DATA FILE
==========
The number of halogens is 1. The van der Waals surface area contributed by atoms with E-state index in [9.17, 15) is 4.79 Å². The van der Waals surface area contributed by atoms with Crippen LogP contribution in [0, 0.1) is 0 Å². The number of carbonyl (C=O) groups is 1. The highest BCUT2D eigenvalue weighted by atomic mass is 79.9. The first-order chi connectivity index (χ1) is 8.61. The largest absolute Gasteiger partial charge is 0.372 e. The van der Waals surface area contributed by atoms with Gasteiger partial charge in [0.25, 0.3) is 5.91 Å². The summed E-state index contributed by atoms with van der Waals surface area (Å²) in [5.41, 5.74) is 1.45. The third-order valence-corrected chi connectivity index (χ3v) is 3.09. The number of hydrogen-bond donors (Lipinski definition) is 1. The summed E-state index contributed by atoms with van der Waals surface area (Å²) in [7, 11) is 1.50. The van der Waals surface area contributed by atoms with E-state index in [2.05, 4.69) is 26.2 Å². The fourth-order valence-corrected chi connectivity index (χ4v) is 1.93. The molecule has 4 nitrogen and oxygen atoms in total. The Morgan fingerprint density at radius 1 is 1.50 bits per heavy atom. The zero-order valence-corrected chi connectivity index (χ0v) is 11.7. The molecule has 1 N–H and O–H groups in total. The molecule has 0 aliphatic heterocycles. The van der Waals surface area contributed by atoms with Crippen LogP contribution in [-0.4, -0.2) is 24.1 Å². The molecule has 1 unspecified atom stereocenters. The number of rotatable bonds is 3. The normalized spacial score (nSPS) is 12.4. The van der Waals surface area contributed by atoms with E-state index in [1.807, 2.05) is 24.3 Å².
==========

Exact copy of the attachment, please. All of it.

The number of halogens is 1. The van der Waals surface area contributed by atoms with E-state index in [9.17, 15) is 4.79 Å². The van der Waals surface area contributed by atoms with Crippen LogP contribution in [0, 0.1) is 0 Å². The number of carbonyl (C=O) groups is 1. The highest BCUT2D eigenvalue weighted by atomic mass is 79.9. The first-order chi connectivity index (χ1) is 8.61. The largest absolute Gasteiger partial charge is 0.372 e. The van der Waals surface area contributed by atoms with Gasteiger partial charge in [0.25, 0.3) is 5.91 Å². The summed E-state index contributed by atoms with van der Waals surface area (Å²) in [5.41, 5.74) is 1.45. The third-order valence-corrected chi connectivity index (χ3v) is 3.09. The number of hydrogen-bond donors (Lipinski definition) is 1. The summed E-state index contributed by atoms with van der Waals surface area (Å²) in [7, 11) is 1.50. The van der Waals surface area contributed by atoms with E-state index in [2.05, 4.69) is 26.2 Å². The fourth-order valence-corrected chi connectivity index (χ4v) is 1.93. The molecule has 4 nitrogen and oxygen atoms in total. The Morgan fingerprint density at radius 1 is 1.50 bits per heavy atom. The zero-order valence-corrected chi connectivity index (χ0v) is 11.7. The molecule has 1 N–H and O–H groups in total. The molecule has 0 aliphatic heterocycles. The van der Waals surface area contributed by atoms with Crippen LogP contribution in [-0.4, -0.2) is 24.1 Å². The molecule has 1 unspecified atom stereocenters. The number of rotatable bonds is 3. The normalized spacial score (nSPS) is 12.4. The van der Waals surface area contributed by atoms with E-state index in [1.807, 2.05) is 24.3 Å².